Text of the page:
Whenever possible, the university recommends that events and meetings continue to be held virtually; it is highly recommended that in-person events also allow for virtual participation by attendees who choose not to or are unable to participate in person. Any in-person events must follow campus policy for schools/colleges/divisions, and student organizations.
Virtual Seminar: Formalizing Data Deletion in the Context of the Right to be Forgotten
Speaker: Sanjam Garg
Abstract: The right of an individual to request the deletion of their personal data by an entity that might be storing it -- referred to as the right to be forgotten -- has been explicitly recognized, legislated, and exercised in several jurisdictions across the world, including the European Union, Argentina, and California. However, much of the discussion surrounding this right offers only an intuitive notion of what it means for it to be fulfilled -- of what it means for such personal data to be deleted. In this work, we provide a formal definitional framework for the right to be forgotten using tools and paradigms from cryptography. In particular, we provide a precise definition of what could be (or should be) expected from an entity that collects individuals' data when a request is made of it to delete some of this data. Our framework captures several, though not all, relevant aspects of typical systems involved in data processing. While it cannot be viewed as expressing the statements of current laws (especially since these are rather vague in this respect), our work offers technically precise definitions that represent possibilities for what the law could reasonably expect, and alternatives for what future versions of the law could explicitly require. Finally, with the goal of demonstrating the applicability of our framework and definitions, we consider various natural and simple scenarios where the right to be forgotten comes up. For each of these scenarios, we highlight the pitfalls that arise even in genuine attempts at implementing systems offering deletion guarantees, and also describe technological solutions that provably satisfy our definitions. These solutions bring together techniques built by various communities.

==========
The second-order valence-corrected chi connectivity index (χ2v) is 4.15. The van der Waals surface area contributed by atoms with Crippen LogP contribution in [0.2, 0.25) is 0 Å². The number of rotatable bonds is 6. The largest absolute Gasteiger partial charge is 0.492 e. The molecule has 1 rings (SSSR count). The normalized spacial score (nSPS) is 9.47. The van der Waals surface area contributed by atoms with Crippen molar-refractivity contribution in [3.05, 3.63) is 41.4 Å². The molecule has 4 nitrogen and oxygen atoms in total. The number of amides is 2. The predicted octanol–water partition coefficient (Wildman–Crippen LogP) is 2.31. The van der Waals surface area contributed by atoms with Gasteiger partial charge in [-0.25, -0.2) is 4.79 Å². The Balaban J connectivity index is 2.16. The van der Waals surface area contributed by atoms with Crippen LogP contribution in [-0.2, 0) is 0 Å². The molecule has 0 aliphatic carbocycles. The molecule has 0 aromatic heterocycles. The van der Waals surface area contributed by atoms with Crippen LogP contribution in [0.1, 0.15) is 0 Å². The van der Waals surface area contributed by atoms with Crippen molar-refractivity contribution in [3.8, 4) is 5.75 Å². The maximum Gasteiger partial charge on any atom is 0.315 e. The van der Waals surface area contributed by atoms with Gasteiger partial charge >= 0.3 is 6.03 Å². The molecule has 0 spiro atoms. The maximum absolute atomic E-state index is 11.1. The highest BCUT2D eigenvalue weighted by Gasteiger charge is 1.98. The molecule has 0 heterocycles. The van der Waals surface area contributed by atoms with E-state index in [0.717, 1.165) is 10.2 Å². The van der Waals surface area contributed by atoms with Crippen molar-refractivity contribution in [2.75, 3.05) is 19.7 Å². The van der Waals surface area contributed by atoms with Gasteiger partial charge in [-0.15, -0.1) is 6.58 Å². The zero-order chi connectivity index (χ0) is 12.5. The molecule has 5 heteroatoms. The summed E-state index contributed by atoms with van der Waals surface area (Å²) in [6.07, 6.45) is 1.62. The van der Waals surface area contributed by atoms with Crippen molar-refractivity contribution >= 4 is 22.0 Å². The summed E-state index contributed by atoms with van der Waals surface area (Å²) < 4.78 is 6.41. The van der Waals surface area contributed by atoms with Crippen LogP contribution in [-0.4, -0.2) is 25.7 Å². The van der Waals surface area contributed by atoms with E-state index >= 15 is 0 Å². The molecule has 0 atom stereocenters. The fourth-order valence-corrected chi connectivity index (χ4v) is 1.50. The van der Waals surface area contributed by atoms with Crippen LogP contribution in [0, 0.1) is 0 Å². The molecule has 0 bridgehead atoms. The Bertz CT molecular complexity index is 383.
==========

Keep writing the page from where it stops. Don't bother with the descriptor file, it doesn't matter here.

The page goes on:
Bio: Sanjam Garg is an Assistant Professor at the University of California, Berkeley. His research interests are in cryptography and security, and more broadly in theoretical computer science. He obtained his PhD from the University of California, Los Angeles in 2013 and his undergraduate degree from the Indian Institute of Technology, Delhi in 2008. He is the recipient of various honors such as the 2020 Alfred P. Sloan Research Fellowship and the 2013 ACM Doctoral Dissertation Award. Sanjam's research has been recognized with best paper awards at EUROCRYPT 2013, CRYPTO 2017, and EUROCRYPT 2018.